I know this takes away from the spontaneity that made social media so successful, but the truth is we now have to be more analytical than ever when it comes to our posts as they determine how we are perceived by the world. Employers, companies we hope to make partnerships with one day, may overlook us if we don’t manage our reputations with a bit of TLC.
2. Understand your alcoholic threshold and adjust accordingly.
When in social situations I limit the number of drinks I consume to two if I’m accompanied by my husband, and to one if I’m alone. Two is the magic number for me. It takes me to the point of bliss but not over the top. I mainly take this approach so that if I say something inappropriate or do something out of character, it’s wholeheartedly my own doing and not the effect of external forces.
3. Own up to your mistake as soon as you realize you’ve made one.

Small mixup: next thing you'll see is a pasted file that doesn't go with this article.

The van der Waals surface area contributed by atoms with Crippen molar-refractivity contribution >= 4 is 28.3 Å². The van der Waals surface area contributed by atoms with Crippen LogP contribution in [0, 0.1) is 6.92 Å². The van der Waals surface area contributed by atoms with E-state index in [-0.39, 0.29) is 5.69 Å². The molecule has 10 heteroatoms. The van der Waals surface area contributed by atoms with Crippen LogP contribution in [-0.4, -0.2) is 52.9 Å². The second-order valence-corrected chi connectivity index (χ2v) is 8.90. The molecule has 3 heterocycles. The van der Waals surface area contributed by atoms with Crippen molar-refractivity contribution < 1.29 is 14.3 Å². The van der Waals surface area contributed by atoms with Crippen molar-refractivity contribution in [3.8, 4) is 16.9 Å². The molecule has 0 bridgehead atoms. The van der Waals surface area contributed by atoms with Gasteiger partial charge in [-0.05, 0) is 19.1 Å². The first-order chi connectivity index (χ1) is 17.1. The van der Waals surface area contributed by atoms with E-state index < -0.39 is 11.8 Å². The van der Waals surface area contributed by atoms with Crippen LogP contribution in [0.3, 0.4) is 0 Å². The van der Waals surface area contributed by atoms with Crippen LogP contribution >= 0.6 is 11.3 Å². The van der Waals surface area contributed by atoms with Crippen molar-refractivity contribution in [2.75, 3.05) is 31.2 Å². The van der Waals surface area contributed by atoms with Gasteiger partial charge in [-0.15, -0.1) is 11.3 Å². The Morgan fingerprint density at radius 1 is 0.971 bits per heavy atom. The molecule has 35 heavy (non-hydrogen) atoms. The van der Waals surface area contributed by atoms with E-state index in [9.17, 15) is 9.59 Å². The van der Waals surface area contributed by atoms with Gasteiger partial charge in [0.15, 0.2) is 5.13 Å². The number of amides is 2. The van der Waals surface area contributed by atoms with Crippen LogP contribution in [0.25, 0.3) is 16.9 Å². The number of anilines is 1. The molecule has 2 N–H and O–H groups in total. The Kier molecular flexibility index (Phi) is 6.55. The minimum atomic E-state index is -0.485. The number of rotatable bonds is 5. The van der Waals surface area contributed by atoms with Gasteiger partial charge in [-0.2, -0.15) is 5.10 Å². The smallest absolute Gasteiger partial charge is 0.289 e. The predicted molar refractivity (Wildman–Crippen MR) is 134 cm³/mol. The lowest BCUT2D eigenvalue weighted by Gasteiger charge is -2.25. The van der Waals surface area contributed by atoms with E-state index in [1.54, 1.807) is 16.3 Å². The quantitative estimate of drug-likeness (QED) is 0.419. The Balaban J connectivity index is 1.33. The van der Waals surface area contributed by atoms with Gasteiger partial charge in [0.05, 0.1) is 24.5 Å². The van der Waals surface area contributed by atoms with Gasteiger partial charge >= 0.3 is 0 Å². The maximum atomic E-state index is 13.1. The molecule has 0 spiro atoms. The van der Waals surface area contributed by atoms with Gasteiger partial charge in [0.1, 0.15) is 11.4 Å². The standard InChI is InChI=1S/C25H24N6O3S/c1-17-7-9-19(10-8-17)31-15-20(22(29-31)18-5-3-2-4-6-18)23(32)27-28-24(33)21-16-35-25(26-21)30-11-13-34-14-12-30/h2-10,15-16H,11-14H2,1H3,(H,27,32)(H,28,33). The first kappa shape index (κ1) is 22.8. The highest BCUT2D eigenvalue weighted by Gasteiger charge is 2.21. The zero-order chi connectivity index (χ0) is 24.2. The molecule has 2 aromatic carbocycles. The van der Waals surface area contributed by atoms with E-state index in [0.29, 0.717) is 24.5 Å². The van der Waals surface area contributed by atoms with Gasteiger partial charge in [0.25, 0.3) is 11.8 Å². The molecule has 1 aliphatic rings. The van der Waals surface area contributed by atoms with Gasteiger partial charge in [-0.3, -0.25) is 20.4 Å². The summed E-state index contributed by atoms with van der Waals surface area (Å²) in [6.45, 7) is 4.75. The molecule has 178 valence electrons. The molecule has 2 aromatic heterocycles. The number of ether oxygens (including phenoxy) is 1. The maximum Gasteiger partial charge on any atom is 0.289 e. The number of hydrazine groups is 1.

The sooner the better and make sure you are genuinely sorry about your mistake. If you aren’t genuine in your apology, others will read right through it and it may end up backfiring. Sometimes it may take time for you to respond, which I think is a good thing as long as it’s always at the forefront of your thoughts. I personally prefer to take a step back because I tend to say things I later regret in the heat of the moment—really terrible things; things that are hard to recover from and that is the worst feeling ever. Taking time to think things through helps me use my words as wisely as possible and things end up a lot better when I take this approach.
Long story short, follow the golden rule and all will, for the most part, be okay.
And those are my tips! Please share with me a few of your own. This topic is of great interest to me and I’d love more tips.
My Review of PS I Still Love You by Jenny Han
The scenario in PS I Still Love You is quite steamy and poisonous. It gets out of hand really quickly. It definitely makes for a great plot point and it definitely makes you feel grateful to never have been in Lara Jean’s shoes. (I truly hope that is the case for anyone reading this post.) If you’ve read it, let me know your thoughts! If you haven’t read it, read the first one if this book intrigues you as it is a duology and it’ll help you keep up with the story. Cheers!